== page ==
Gear Talk / Re: 2 people, 6 panniers for a cross country tour. Bad idea?
« on: December 09, 2012, 07:43:25 pm »
Your plan sounds fine.

(1) yes
(2) no

714
Routes / Re: First time Los Angeles to Vancouver
« on: December 09, 2012, 02:26:09 pm »
  • The wind is generally out of the Northwest and can be strong.
  • The shoulder is often wider on that side of the road.
  • The view is often better on the ocean side of the road.
4. You're more likely to be seen if you're between the drivers and the scenery they are looking at.

FedEx is a reasonable choice for shipping your bike boxes and luggage containers, but use their web site to calculate the cost (check UPS too). Shipping an empty bike box is almost as expensive as shipping a full one. You may decide to just use disposable boxes and luggage, and then get new ones at your destination. I've used cardboard boxes as luggage with good results.

715
General Discussion / Re: Bicycle Touring vs Backpacking
« on: December 07, 2012, 09:50:01 am »
Backpacking is pretty-much a 100% nature experience. Bicycle touring (on roads) is a mixture of nature and civilization. Backpacking allows you to get away from it all more completely. Bicycle touring allows you to travel greater distances and see more. Backpacking is good if you are nervous about sharing the road with traffic. Bicycle touring is good if you want to meet people and experience rural life.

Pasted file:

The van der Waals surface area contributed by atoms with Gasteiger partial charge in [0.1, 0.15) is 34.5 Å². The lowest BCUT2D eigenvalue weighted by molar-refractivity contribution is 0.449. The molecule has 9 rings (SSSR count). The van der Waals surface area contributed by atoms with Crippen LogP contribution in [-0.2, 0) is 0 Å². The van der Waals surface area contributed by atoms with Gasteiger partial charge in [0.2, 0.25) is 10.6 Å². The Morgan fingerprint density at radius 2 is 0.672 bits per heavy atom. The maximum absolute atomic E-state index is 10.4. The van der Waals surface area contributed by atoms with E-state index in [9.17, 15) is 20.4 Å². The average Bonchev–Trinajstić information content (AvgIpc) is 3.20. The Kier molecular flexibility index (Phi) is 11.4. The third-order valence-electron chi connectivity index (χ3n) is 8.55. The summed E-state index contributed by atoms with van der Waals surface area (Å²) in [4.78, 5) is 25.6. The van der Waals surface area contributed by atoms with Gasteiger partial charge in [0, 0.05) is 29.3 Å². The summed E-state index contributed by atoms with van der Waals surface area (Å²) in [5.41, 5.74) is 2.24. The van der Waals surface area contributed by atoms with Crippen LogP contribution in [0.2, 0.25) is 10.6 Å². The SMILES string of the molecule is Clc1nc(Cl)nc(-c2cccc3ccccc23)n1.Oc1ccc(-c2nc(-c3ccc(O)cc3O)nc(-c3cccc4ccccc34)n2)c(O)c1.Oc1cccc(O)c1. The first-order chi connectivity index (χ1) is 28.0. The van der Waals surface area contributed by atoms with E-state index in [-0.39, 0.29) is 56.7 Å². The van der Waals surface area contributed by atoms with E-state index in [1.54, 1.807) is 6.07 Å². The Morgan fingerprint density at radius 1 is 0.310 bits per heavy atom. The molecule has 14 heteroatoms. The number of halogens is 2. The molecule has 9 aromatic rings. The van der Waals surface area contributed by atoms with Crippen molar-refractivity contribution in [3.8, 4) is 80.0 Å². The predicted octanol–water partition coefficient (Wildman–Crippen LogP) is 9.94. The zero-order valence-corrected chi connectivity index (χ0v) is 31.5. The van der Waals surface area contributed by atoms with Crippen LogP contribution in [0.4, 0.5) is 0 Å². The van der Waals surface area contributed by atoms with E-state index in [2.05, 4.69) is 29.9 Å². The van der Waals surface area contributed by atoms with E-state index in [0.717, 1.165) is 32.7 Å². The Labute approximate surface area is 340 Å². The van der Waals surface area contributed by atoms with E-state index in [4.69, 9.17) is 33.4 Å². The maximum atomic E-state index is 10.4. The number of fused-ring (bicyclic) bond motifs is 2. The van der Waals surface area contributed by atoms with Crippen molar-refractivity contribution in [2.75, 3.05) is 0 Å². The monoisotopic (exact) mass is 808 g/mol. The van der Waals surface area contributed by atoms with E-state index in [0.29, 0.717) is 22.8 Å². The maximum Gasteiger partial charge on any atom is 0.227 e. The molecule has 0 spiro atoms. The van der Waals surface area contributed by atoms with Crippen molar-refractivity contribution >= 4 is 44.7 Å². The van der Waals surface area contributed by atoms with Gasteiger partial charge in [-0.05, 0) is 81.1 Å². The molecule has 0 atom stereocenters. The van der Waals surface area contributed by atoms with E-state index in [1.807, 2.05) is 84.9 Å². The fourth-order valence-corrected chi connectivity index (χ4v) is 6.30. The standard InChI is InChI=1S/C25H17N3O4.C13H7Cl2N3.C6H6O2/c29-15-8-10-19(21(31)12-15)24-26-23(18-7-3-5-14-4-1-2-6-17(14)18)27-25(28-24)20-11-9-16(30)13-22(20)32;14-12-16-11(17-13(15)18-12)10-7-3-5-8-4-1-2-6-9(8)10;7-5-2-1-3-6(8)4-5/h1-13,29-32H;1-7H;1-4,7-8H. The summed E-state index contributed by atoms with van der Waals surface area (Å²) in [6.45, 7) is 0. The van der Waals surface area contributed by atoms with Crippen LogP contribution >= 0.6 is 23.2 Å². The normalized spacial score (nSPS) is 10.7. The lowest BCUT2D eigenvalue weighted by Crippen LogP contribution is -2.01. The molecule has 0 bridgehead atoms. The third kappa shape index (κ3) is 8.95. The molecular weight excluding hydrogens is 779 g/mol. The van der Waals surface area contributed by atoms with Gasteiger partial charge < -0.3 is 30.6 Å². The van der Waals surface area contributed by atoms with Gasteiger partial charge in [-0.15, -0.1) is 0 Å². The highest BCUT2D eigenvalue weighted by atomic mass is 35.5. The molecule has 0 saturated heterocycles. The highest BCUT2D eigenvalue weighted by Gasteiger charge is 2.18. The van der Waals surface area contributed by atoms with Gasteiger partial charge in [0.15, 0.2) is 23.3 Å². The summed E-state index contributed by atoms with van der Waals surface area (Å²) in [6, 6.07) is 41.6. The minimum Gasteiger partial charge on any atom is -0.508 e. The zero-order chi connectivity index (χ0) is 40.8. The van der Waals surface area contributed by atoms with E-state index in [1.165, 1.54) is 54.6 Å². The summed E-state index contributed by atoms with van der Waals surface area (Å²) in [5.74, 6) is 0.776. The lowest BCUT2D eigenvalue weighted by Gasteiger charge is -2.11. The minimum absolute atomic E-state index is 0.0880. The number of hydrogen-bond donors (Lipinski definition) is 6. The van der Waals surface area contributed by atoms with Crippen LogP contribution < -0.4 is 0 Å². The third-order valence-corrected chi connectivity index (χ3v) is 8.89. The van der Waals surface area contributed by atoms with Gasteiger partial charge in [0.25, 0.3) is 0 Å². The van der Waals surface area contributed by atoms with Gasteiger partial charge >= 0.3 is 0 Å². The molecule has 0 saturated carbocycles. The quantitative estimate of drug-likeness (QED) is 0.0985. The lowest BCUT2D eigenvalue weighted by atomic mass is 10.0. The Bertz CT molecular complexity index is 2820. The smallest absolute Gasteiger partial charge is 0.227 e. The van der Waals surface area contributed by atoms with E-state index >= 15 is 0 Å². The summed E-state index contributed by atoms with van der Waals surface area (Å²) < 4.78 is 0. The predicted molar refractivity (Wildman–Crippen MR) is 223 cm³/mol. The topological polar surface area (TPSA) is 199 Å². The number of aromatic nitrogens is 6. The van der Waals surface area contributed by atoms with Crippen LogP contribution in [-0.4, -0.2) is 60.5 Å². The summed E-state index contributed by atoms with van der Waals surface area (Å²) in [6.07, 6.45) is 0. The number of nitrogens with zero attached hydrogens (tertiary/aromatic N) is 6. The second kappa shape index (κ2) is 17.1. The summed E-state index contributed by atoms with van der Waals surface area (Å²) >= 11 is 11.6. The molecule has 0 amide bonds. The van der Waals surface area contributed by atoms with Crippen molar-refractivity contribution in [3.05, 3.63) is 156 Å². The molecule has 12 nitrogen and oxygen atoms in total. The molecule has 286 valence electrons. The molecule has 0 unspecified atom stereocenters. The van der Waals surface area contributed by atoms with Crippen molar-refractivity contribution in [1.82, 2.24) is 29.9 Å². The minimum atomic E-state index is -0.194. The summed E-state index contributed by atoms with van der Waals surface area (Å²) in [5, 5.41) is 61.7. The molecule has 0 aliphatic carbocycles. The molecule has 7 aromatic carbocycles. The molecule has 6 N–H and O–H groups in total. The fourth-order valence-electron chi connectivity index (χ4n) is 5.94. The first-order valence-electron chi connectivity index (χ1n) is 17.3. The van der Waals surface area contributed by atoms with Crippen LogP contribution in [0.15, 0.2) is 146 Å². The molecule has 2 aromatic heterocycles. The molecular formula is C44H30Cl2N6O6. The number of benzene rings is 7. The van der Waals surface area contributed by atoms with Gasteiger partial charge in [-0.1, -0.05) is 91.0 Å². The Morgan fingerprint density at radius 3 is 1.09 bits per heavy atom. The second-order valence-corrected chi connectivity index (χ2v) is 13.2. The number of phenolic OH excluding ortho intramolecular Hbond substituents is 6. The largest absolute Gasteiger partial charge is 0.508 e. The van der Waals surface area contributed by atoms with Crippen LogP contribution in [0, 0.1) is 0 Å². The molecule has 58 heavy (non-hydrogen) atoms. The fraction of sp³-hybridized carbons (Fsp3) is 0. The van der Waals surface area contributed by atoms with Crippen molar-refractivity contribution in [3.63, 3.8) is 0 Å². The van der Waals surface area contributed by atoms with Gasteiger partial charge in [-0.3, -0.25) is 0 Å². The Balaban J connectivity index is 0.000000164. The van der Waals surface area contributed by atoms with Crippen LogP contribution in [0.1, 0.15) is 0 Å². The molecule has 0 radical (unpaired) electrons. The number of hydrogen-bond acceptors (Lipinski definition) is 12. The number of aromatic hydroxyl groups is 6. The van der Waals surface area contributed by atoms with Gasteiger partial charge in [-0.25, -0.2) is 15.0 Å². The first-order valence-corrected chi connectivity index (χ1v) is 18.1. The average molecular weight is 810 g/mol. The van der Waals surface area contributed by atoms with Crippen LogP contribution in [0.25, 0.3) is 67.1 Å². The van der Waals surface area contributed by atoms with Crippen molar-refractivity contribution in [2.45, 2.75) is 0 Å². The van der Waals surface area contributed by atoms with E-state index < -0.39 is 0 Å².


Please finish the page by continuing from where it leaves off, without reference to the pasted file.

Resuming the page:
Do both.

716
Routes / Re: Eastbound from Washington/Oregon
« on: December 06, 2012, 09:33:12 pm »
I've done the TA and the NT, but not the L&C. And I almost always camped. The TA will be easier for the first week starting in the West. The NT has those famous five passes in four days in Washington.

Doing either route is possible with all motels, especially if you're willing to put in a long day occasionally and nail down your schedule ahead of time. The national parks (Yellowstone and Grand Teton on the TA and Glacier on the NT) are the toughest reservations, and absolutely must be make well in advance (like now!). There's a very helpful journal over at CGOAB of a couple who motelled it the whole way and documented every place they stayed and what it cost with a web link and/or phone number. They did deviate from the TA after Kansas.